The Holocaust was one of history’s mass murders, in which Nazis killed over six million people. Millions more were wrenched from their homes, families, and countries, watched their loved ones die in front of them, lost every personal belonging, suffered excruciating physical and mental pain, and saw their communities dismembered as former friends and neighbors watched with indifference or even approval.
Remembering the Holocaust means grieving for the victims of the Holocaust, and the pain of the survivors. It also means celebrating the lives of those who survived, and those who were murdered. Even during the Holocaust, when the human potential for evil was given its full scope, there were acts of heroism big and small — Joseph Scher tells of two girls who smuggled explosives into his labor camp and destroyed a crematorium before being caught and hanged. Gentiles like Corrie ten Boom risked their lives to hide Jews and resistance fighters. In Bulgaria, the Christian mystic Peter Deunov rallied the Bulgarian people and the Tsar to refuse to deport any of Bulgaria’s Jews, saving them all. Even in the depths of the camps, inmates shared their pitiful stores of bread and comfort with each other, and gave each other strength.
“Our Courage is not shackled
Life is marvelously beautiful.”
~Israel Cendorf, a poet who died in Auschwitz, in a song that became the anthem of Pithiviers, a transit camp. Prisoners sang this song on their way to the gas chambers.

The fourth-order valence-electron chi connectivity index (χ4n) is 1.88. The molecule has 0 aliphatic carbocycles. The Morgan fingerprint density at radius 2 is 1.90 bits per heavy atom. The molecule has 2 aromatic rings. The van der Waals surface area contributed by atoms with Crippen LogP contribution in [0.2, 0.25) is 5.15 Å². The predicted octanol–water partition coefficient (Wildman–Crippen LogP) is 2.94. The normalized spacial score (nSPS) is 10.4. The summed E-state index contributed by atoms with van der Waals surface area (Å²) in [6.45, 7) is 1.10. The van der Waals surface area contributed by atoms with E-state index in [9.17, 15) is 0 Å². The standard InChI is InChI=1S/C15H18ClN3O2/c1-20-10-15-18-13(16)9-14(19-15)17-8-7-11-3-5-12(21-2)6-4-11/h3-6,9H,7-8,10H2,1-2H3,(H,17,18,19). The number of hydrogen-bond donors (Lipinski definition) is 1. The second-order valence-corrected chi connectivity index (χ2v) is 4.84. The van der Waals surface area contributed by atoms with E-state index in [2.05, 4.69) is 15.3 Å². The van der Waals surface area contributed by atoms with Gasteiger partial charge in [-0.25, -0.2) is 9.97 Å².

Remembering the Holocaust means grieving and honoring the victims’ and survivors’ bravery and compassion. It should also mean renewing our commitment to fighting genocide, a commitment we have betrayed time and time again. It’s shameful that we bludgeon our political opponents with language about the Holocaust, yet refuse to acknowledge or interfere in the systemic slaughter of men, women, and children. We have to do better.
“Do I want to remember, the creation of hell?
The shouts of the Raiders, enjoying the hunt.
Cries of the wounded, begging for life.
Faces of mothers carved with pain.
Hiding Children, driping with fear.
No, I don’t want to remember, but how can I forget?
Do I want to remember this world upside down?
Where the departed are blessed with an instant death.
While the living condemned to a short wretched life,
And a long torturous journey into unnamed place,
Converting Living Souls, into ashes and gas.
No. I Have to Remember and Never Let You Forget.”
~Alexander Kimel, Holocaust Survivor and poet
You can read more first-person accounts of the Holocaust at HolocaustSurvivors.org, Remember.org, the website of the U.S. Holocaust Memorial Museum, and the website of the Auschwitz-Birkenau Memorial and Museum. Holocaust survivors have also written numerous accounts of their experiences, including Survival in Auschwitz by Primo Levi, Night by Elie Weisel, and the dense but important Eichmann in Jerusalem: A Report on the Banality of Evil by Hannah Arendt. I also recommend the graphic novel Maus: A Survivor’s Tale by Art Spielgelman, the son of a Holocaust survivor.
This photo of Auschwitz-Birkenau was found on Rodrigo Galindez's flickr, and is reused with thanks under Creative Commons Attribution 2.0 Generic License.